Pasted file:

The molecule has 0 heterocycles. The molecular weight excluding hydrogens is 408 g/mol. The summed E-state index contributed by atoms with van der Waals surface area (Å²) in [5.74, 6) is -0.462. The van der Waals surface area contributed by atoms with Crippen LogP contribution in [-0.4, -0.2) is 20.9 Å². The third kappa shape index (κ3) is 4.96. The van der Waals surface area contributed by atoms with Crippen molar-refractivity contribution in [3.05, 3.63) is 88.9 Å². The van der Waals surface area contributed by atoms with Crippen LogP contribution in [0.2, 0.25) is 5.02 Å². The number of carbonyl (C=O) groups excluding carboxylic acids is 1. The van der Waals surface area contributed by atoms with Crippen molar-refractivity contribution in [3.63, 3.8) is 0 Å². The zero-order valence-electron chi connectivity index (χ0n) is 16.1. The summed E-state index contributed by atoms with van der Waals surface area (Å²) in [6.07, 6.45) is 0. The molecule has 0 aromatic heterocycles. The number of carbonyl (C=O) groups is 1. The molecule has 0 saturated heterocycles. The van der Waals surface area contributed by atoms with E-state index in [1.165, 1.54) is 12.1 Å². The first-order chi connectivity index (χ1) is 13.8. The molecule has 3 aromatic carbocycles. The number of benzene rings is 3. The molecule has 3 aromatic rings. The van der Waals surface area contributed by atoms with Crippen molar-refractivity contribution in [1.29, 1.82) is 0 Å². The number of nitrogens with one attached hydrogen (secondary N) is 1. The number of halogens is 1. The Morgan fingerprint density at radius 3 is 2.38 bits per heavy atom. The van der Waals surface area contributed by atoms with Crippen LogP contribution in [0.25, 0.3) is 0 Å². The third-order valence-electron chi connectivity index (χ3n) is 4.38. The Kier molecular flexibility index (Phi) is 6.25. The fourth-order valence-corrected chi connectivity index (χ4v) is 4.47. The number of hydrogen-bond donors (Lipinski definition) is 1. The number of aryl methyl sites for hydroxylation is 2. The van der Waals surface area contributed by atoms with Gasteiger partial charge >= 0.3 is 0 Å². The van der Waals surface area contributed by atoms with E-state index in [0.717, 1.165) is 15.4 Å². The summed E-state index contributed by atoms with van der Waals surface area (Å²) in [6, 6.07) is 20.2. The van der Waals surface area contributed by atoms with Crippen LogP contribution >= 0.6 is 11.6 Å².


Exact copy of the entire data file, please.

The molecule has 0 heterocycles. The molecular weight excluding hydrogens is 408 g/mol. The summed E-state index contributed by atoms with van der Waals surface area (Å²) in [5.74, 6) is -0.462. The van der Waals surface area contributed by atoms with Crippen LogP contribution in [-0.4, -0.2) is 20.9 Å². The third kappa shape index (κ3) is 4.96. The van der Waals surface area contributed by atoms with Crippen molar-refractivity contribution in [3.05, 3.63) is 88.9 Å². The van der Waals surface area contributed by atoms with Crippen LogP contribution in [0.2, 0.25) is 5.02 Å². The number of carbonyl (C=O) groups excluding carboxylic acids is 1. The van der Waals surface area contributed by atoms with Crippen molar-refractivity contribution in [3.63, 3.8) is 0 Å². The zero-order valence-electron chi connectivity index (χ0n) is 16.1. The summed E-state index contributed by atoms with van der Waals surface area (Å²) in [6.07, 6.45) is 0. The molecule has 0 aromatic heterocycles. The number of carbonyl (C=O) groups is 1. The molecule has 0 saturated heterocycles. The van der Waals surface area contributed by atoms with E-state index in [1.165, 1.54) is 12.1 Å². The first-order chi connectivity index (χ1) is 13.8. The molecule has 3 aromatic carbocycles. The number of benzene rings is 3. The molecule has 3 aromatic rings. The van der Waals surface area contributed by atoms with Crippen molar-refractivity contribution in [1.29, 1.82) is 0 Å². The number of nitrogens with one attached hydrogen (secondary N) is 1. The number of halogens is 1. The Morgan fingerprint density at radius 3 is 2.38 bits per heavy atom. The van der Waals surface area contributed by atoms with Crippen LogP contribution in [0.25, 0.3) is 0 Å². The third-order valence-electron chi connectivity index (χ3n) is 4.38. The Kier molecular flexibility index (Phi) is 6.25. The fourth-order valence-corrected chi connectivity index (χ4v) is 4.47. The number of hydrogen-bond donors (Lipinski definition) is 1. The number of aryl methyl sites for hydroxylation is 2. The van der Waals surface area contributed by atoms with Gasteiger partial charge >= 0.3 is 0 Å². The van der Waals surface area contributed by atoms with E-state index in [0.717, 1.165) is 15.4 Å². The summed E-state index contributed by atoms with van der Waals surface area (Å²) in [6, 6.07) is 20.2. The van der Waals surface area contributed by atoms with Crippen LogP contribution >= 0.6 is 11.6 Å².